To Matt Pearson
|From:||David Peterson <digitalscream@...>|
|Date:||Tuesday, October 23, 2001, 5:19|
I see you're in favor of the "new" transformation idea of which I was
unaware. But have you heard about the coding idea? (I forget what exactly
the name of the idea was...) I found this one a much, much more plausible
solution. The idea is that every single word has a code that goes with that
can predict or delimit what comes next depending on what semantic/pragmatic
context it carries with it. I don't know the specifics, but an example that
ordinarily would have been explained by transformation would run as follows:
"The hamburger", noun, should be followed by a verb (or an adverb phrase
which would be followed by a verb) if it comes initially. However, if it's
followed by something other than a verb, it emphasizes it. (This is
ridiculously simplified, and ignoring relative clauses.) So:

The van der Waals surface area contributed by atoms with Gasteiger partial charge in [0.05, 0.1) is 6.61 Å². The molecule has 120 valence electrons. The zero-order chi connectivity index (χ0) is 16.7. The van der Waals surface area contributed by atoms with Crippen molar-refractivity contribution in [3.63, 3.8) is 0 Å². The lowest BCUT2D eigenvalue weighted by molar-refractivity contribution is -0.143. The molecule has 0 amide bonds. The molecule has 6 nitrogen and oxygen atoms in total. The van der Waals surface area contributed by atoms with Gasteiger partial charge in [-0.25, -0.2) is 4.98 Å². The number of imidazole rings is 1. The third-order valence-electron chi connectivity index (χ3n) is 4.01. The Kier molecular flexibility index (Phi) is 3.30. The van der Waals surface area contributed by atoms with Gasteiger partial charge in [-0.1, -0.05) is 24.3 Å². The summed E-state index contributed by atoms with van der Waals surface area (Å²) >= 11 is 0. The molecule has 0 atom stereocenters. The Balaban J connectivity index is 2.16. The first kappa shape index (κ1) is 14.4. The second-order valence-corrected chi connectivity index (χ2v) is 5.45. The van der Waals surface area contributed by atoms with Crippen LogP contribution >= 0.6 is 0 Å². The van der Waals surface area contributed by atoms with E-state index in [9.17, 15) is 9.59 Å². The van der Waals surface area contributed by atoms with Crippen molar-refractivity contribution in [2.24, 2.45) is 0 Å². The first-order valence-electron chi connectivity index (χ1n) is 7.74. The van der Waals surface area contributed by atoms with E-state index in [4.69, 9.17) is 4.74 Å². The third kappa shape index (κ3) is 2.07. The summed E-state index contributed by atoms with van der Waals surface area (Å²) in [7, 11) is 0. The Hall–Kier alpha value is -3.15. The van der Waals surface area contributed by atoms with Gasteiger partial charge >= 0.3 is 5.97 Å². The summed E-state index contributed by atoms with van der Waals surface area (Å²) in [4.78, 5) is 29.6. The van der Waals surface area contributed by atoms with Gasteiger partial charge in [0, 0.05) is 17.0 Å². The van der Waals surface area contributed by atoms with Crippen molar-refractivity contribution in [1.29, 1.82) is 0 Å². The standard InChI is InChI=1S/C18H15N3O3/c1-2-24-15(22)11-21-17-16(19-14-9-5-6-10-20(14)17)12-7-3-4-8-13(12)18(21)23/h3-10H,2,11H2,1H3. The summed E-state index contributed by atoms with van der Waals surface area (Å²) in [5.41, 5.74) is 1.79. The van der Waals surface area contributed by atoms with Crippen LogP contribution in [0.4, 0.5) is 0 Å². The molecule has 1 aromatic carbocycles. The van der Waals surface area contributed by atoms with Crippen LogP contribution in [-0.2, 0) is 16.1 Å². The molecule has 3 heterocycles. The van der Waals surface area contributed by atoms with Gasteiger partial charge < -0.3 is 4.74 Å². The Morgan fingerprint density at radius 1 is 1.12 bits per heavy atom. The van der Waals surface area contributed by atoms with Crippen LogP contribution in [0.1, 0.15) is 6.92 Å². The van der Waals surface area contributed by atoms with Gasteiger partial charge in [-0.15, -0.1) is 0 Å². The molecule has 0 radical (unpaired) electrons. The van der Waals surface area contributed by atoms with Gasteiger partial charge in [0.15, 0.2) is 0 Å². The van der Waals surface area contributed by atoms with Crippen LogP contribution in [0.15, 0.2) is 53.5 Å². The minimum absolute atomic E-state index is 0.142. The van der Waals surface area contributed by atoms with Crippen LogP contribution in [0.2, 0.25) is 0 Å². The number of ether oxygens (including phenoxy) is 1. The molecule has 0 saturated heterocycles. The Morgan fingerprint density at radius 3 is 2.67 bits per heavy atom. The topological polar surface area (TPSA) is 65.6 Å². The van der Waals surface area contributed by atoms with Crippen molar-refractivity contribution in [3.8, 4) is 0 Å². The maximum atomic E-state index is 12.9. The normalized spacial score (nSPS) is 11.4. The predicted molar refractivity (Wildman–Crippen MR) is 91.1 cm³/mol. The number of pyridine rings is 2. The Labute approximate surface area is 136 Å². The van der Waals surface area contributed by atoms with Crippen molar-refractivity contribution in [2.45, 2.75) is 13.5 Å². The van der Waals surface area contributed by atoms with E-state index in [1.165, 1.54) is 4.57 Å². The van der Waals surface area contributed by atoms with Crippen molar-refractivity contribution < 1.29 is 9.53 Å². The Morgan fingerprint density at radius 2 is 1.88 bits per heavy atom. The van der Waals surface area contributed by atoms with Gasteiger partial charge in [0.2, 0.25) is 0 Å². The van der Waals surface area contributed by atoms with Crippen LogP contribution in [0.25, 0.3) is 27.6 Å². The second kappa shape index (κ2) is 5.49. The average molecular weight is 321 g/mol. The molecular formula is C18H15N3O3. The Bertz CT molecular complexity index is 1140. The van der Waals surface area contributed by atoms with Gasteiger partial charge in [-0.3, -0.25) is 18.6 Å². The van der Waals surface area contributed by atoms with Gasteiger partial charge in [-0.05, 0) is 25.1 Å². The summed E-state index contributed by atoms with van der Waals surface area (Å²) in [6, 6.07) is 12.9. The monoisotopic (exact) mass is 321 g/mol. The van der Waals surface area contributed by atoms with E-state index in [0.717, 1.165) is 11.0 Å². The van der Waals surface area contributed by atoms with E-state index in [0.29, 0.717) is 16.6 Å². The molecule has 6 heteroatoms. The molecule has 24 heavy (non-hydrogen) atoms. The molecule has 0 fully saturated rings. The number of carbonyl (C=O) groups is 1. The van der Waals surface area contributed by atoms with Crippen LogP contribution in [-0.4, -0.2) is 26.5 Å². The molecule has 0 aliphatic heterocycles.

1.) "The hamburger is good."
2.) "The hamburger I gave him." (In response to, "What did you give him?"
in, say, Yiddish American English.)
The point is that every word delimits what can come next and what it me
ans therefore. (By the by, this obviously doesn't matter for languages like
Latin that can take on literally any word order and convey the same meaning.)
But, say, if you had an OSV language in which word order is important, then
the first noun of the sentence would just encode the idea of being the object
without having to be near the verb and without having to undergo some sort
of transformation. If this doesn't make sense, can you at least see the idea?